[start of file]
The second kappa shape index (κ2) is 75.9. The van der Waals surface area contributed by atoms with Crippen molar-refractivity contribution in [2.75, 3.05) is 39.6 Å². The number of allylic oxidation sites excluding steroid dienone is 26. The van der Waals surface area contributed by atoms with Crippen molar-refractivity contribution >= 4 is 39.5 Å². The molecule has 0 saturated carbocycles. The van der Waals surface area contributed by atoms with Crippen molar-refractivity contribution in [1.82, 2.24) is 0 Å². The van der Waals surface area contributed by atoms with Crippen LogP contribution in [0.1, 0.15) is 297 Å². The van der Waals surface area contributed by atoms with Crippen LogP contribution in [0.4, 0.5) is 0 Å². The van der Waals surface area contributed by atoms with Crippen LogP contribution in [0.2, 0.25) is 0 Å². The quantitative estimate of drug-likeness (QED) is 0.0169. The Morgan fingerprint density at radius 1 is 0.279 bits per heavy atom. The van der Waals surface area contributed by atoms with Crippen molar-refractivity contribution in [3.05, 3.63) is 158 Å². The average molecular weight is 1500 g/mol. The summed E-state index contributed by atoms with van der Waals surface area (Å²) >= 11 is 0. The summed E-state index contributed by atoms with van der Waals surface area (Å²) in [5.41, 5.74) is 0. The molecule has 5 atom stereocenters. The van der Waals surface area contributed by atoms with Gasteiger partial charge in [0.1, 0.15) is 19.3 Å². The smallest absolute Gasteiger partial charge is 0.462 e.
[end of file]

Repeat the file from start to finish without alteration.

The second kappa shape index (κ2) is 75.9. The van der Waals surface area contributed by atoms with Crippen molar-refractivity contribution in [2.75, 3.05) is 39.6 Å². The number of allylic oxidation sites excluding steroid dienone is 26. The van der Waals surface area contributed by atoms with Crippen molar-refractivity contribution >= 4 is 39.5 Å². The molecule has 0 saturated carbocycles. The van der Waals surface area contributed by atoms with Crippen molar-refractivity contribution in [1.82, 2.24) is 0 Å². The van der Waals surface area contributed by atoms with Crippen LogP contribution in [0.1, 0.15) is 297 Å². The van der Waals surface area contributed by atoms with Crippen LogP contribution in [0.4, 0.5) is 0 Å². The van der Waals surface area contributed by atoms with Crippen LogP contribution in [0.2, 0.25) is 0 Å². The quantitative estimate of drug-likeness (QED) is 0.0169. The Morgan fingerprint density at radius 1 is 0.279 bits per heavy atom. The van der Waals surface area contributed by atoms with Crippen molar-refractivity contribution in [3.05, 3.63) is 158 Å². The average molecular weight is 1500 g/mol. The summed E-state index contributed by atoms with van der Waals surface area (Å²) >= 11 is 0. The summed E-state index contributed by atoms with van der Waals surface area (Å²) in [5.41, 5.74) is 0. The molecule has 5 atom stereocenters. The van der Waals surface area contributed by atoms with Gasteiger partial charge in [0.1, 0.15) is 19.3 Å². The smallest absolute Gasteiger partial charge is 0.462 e.